Fall Is The Season

By Justin Mickens

It’s fall, and the Delayed Harvest Season is upon us in North Carolina. This is the time of year that most of us have been preparing for this last month. I know I have been daydreaming of throwing something big and ugly in a deep pool, and holding on for dear life. The great part is that all North Carolina Delayed Harvest Streams are stocked alike.

Stocked trout can act completely different from wild trout. Stocked trout are used to someone throwing food pellets out to them. They have never seen rocks, current, or even some of the different bugs. Everything is foreign to them. They usually lack muscle mass to fight heavy current for very long. That is the reason you will find a lot of stocked trout in deep pools or slow runs.

Stocked trout can also be very territorial and aggressive the first few weeks. Bright colorful flies, or flies with a lot of movement can produce some really nice fish. My “go to” is a bright nymph (usually) right on the bottom. If you can bounce it along the bottom and bump their nose with it, you can almost guarantee a bite. Weight is your best bet when it comes to getting your fly on the bottom.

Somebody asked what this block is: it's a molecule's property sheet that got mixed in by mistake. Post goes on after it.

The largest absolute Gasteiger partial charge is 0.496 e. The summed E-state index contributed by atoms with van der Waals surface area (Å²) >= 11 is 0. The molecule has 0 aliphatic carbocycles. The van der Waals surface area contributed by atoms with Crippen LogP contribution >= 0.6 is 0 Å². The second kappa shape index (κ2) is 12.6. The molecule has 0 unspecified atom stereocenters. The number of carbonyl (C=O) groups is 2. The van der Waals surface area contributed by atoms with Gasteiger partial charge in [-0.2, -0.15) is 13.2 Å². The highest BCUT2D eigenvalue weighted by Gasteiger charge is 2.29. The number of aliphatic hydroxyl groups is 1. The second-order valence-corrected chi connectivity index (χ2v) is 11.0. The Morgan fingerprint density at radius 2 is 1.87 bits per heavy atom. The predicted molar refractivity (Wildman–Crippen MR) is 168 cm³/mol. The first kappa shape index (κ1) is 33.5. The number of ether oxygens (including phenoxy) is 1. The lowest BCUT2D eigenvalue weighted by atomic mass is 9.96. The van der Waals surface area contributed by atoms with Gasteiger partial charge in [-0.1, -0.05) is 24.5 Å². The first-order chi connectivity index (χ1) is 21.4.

The weight of your rod and line correspond to the size and weight of the fly you’re throwing, not the size of fish you are catching. If you need to throw heavier flies or split shot, remember to use a heavier weight rod. This allows a proper turn over and easier mending.

A major difference between stocked trout and wild trout is size. The average sized fish stocked in North Carolina Delayed Harvest is 12” to 16”, with a few bigger and littler ones thrown in. It is very common for me to be using a heavily weighted size 10 nymph. It allows me to reach the bottom really quick in fast water.

After trout have been caught a few times, they become more selective. They will still hold in the same places, but a Pheasant Tail can work better than an egg pattern. As trout become more familiar with hatches, dry flies can become very productive. Every stream fishes differently, no matter how many fish it holds. Don’t get frustrated if new water leaves you stumped, and don’t be afraid to try something different.

Next time you are fishing a North Carolina Delayed Harvest, don’t be afraid to pull out the 5 weight and throw something big and heavy, especially right after a stocking. Until next time, Tight Lines and Stable Rocks!

Justin Mickens is Co-Owner and Manager of Appalachian Outfitters Fly Shop in Murphy, NC.